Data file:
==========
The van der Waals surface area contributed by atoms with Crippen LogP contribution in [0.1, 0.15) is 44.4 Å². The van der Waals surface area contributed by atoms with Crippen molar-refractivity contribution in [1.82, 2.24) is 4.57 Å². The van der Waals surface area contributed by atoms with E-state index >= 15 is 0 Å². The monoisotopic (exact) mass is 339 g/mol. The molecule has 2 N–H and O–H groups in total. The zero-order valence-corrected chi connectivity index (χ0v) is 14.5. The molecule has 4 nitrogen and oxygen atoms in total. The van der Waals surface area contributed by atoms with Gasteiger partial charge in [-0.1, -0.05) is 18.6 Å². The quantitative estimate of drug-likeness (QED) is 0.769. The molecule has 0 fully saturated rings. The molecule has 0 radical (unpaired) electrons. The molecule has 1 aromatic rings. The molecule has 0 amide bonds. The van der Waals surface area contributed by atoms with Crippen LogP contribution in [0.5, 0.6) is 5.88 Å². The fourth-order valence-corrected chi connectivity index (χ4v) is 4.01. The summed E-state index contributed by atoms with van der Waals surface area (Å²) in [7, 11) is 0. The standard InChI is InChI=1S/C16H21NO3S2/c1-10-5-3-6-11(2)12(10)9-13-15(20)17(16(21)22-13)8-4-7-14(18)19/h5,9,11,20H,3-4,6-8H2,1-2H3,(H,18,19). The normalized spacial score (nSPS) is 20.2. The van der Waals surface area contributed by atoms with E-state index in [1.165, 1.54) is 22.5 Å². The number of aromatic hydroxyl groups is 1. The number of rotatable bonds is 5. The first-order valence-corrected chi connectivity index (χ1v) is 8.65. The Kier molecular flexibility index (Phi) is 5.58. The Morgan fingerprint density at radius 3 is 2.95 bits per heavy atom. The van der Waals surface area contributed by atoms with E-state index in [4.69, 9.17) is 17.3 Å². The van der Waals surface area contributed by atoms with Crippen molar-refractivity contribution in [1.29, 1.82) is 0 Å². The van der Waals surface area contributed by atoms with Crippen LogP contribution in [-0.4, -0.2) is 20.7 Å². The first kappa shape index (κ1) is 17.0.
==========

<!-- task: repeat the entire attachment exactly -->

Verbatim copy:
The van der Waals surface area contributed by atoms with Crippen LogP contribution in [0.1, 0.15) is 44.4 Å². The van der Waals surface area contributed by atoms with Crippen molar-refractivity contribution in [1.82, 2.24) is 4.57 Å². The van der Waals surface area contributed by atoms with E-state index >= 15 is 0 Å². The monoisotopic (exact) mass is 339 g/mol. The molecule has 2 N–H and O–H groups in total. The zero-order valence-corrected chi connectivity index (χ0v) is 14.5. The molecule has 4 nitrogen and oxygen atoms in total. The van der Waals surface area contributed by atoms with Gasteiger partial charge in [-0.1, -0.05) is 18.6 Å². The quantitative estimate of drug-likeness (QED) is 0.769. The molecule has 0 fully saturated rings. The molecule has 0 radical (unpaired) electrons. The molecule has 1 aromatic rings. The molecule has 0 amide bonds. The van der Waals surface area contributed by atoms with Crippen LogP contribution in [0.5, 0.6) is 5.88 Å². The fourth-order valence-corrected chi connectivity index (χ4v) is 4.01. The summed E-state index contributed by atoms with van der Waals surface area (Å²) in [7, 11) is 0. The standard InChI is InChI=1S/C16H21NO3S2/c1-10-5-3-6-11(2)12(10)9-13-15(20)17(16(21)22-13)8-4-7-14(18)19/h5,9,11,20H,3-4,6-8H2,1-2H3,(H,18,19). The normalized spacial score (nSPS) is 20.2. The van der Waals surface area contributed by atoms with E-state index in [1.165, 1.54) is 22.5 Å². The number of aromatic hydroxyl groups is 1. The number of rotatable bonds is 5. The first-order valence-corrected chi connectivity index (χ1v) is 8.65. The Kier molecular flexibility index (Phi) is 5.58. The Morgan fingerprint density at radius 3 is 2.95 bits per heavy atom. The van der Waals surface area contributed by atoms with E-state index in [4.69, 9.17) is 17.3 Å². The van der Waals surface area contributed by atoms with Crippen molar-refractivity contribution in [1.29, 1.82) is 0 Å². The van der Waals surface area contributed by atoms with Crippen LogP contribution in [-0.4, -0.2) is 20.7 Å². The first kappa shape index (κ1) is 17.0.